The average breakdown of refrigerant use in different RAC/MAC sectors is presented in Table 6.

RAC/MAC servicing sector plays a vital role in refrigerant handling in Sri Lanka, since about 90% of the imported refrigerants are used for equipment servicing purposes. Table 7 presents the distribution of RAC/MAC servicing workshop in Sri Lanka.

TVET Institutes, both government and private, train approximately 800 – 1,000 RAC technicians annually. However, many of them move to other countries to work once the training is completed. The table below shows the education level of servicing technicians who work in small and medium-sized workshops in Sri Lanka.

Around 80% of the technicians have received appropriate education and training in the RAC sector and approximately 20% of them have not. It was also found that a majority of the servicing technicians are comfortable working with HCFC-22, HFC-134a, R-410A, and HC-600a, while many were not very familiar with HF-290, HFC-32, R-404A, and other uncommon refrigerants. Almost all of the small and medium-size workshops have only one master technician, who is generally the owner or the manager or the most senior technician in that workshop. There are approximately 2,100 – 2,200 master technicians in Sri Lanka. The education level and the average length of work experience of these master technicians in workshops are provided in the following tables.

At present, more than 70% of small and medium-sized workshops in Sri Lanka release refrigerants directly to the atmosphere without recovering, recycling, or reusing. A majority of the technicians were not aware of the importance of refrigerant recovery and said they will purchase recovery devices if recovery is mandatory.

Generally, RAC courses conducted by VTA, DTET, NAITA, NYSC, CGTTI and DSS award the NVQ 3 or NVQ 4 qualification upon the completion of the training program. The duration of these National Certificate Courses is usually 12 to 18 months, either on a full-time basis or on a part-time basis. Entry-level qualification of the National Certificate of RAC Mechanic courses is 6 passes in Local GCE O/L examination including Sinhala/Tamil and mathematics. However, the RAC courses offered by SLIATE award the NVQ 5 or NVQ 6 qualifications upon completion, which are Higher National Diplomas More than 75% of the TVET institutions have only one trainer or lecturer to conduct the lecture and training sessions, and only 25% of institutions have 2-3 trainers or lecturers. Sixty-eight percent of the trainers or lecturers have NVQ 3 or NVQ 4 level education qualification and 32% have Dip.B.Tech level education. The approximate training experience of the trainers or lecturers is summarized in Table 12.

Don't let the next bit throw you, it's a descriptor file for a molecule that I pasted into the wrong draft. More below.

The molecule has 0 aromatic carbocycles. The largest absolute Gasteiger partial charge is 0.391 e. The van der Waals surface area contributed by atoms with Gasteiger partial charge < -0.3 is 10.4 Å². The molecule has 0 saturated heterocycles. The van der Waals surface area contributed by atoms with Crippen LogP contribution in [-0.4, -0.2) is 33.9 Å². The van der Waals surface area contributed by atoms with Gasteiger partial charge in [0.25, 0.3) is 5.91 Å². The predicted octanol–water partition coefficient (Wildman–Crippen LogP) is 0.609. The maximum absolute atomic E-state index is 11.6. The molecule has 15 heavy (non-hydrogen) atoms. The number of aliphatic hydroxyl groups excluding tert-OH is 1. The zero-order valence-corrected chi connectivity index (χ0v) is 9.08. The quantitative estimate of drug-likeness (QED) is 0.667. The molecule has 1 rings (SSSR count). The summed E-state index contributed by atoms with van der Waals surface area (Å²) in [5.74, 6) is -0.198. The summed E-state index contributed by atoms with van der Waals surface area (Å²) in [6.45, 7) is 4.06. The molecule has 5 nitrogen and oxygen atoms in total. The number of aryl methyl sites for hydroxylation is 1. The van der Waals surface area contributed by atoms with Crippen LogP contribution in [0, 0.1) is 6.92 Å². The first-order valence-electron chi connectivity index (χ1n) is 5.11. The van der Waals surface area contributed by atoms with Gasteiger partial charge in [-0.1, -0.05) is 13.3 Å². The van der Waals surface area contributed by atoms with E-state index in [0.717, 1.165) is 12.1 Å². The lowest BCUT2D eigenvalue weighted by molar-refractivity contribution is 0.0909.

More than 50% of the trainers or lecturers need more training on the handling of new refrigerants, especially flammable refrigerants (such as hydrocarbons and HFC-32), natural refrigerants (such as R-744 and R-717), VRV/VRF systems, inverter technologies, humidifiers, chillers, and Variable Frequency Drivers (VFDs).

Implementation of the Kigali Amendment would be impossible without the collective support from the stakeholders of the RAC/MAC industry including, NOU (coordinator) and other government institutions (i.e. SL Customs, Dept. of Import and Export Control), academic institutions (i.e. NAITA, German Tech), end users (i.e. households, hotels, banks, commercial buildings, hospitals), RAC/MAC servicing workshops, refrigerant and equipment importers, and RAC equipment manufacturers and assemblers.

End users should always make sure to purchase the RAC equipment that operate on low-GWP refrigerants (i.e. HC-600a, HC-290, HFC-32). RAC equipment need regular maintenance, and hence it is necessary to ensure that a reputed/well trained RAC/MAC technician is hired for the services/repairs. Finally, RAC/MAC service technicians too need proper training and awareness about the impacts of refrigerants.


Eng (Dr) M Anusha Wijewardane holds a BSc in Mechanical Engineering, and PhD in Thermal Energy Management. She works for the Department of Mechanical Engineering, University of Moratuwa.